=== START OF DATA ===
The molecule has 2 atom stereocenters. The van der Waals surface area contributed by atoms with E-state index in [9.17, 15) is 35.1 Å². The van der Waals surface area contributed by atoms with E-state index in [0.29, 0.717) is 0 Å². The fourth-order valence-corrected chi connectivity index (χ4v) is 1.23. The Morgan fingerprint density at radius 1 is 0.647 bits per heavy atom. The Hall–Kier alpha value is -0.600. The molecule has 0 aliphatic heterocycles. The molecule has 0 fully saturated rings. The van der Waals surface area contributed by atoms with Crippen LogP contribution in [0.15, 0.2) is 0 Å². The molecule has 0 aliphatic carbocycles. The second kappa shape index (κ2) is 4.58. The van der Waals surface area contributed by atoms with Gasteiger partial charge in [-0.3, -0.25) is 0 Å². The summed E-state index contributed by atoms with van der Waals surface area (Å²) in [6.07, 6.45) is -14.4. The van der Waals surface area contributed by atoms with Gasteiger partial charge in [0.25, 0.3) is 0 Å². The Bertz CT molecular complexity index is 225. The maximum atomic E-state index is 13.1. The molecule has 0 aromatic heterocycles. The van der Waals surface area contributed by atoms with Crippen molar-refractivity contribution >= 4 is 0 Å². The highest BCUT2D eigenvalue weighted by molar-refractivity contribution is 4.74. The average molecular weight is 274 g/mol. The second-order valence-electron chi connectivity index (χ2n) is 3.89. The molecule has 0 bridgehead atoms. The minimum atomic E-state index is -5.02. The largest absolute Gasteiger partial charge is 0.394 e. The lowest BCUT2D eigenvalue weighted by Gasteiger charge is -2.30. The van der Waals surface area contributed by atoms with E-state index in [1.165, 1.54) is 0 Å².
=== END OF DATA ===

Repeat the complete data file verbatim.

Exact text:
The molecule has 2 atom stereocenters. The van der Waals surface area contributed by atoms with E-state index in [9.17, 15) is 35.1 Å². The van der Waals surface area contributed by atoms with E-state index in [0.29, 0.717) is 0 Å². The fourth-order valence-corrected chi connectivity index (χ4v) is 1.23. The Morgan fingerprint density at radius 1 is 0.647 bits per heavy atom. The Hall–Kier alpha value is -0.600. The molecule has 0 aliphatic heterocycles. The molecule has 0 fully saturated rings. The van der Waals surface area contributed by atoms with Crippen LogP contribution in [0.15, 0.2) is 0 Å². The molecule has 0 aliphatic carbocycles. The second kappa shape index (κ2) is 4.58. The van der Waals surface area contributed by atoms with Gasteiger partial charge in [-0.3, -0.25) is 0 Å². The summed E-state index contributed by atoms with van der Waals surface area (Å²) in [6.07, 6.45) is -14.4. The van der Waals surface area contributed by atoms with Gasteiger partial charge in [0.25, 0.3) is 0 Å². The Bertz CT molecular complexity index is 225. The maximum atomic E-state index is 13.1. The molecule has 0 aromatic heterocycles. The van der Waals surface area contributed by atoms with Crippen molar-refractivity contribution >= 4 is 0 Å². The highest BCUT2D eigenvalue weighted by molar-refractivity contribution is 4.74. The average molecular weight is 274 g/mol. The second-order valence-electron chi connectivity index (χ2n) is 3.89. The molecule has 0 bridgehead atoms. The minimum atomic E-state index is -5.02. The largest absolute Gasteiger partial charge is 0.394 e. The lowest BCUT2D eigenvalue weighted by Gasteiger charge is -2.30. The van der Waals surface area contributed by atoms with E-state index in [1.165, 1.54) is 0 Å².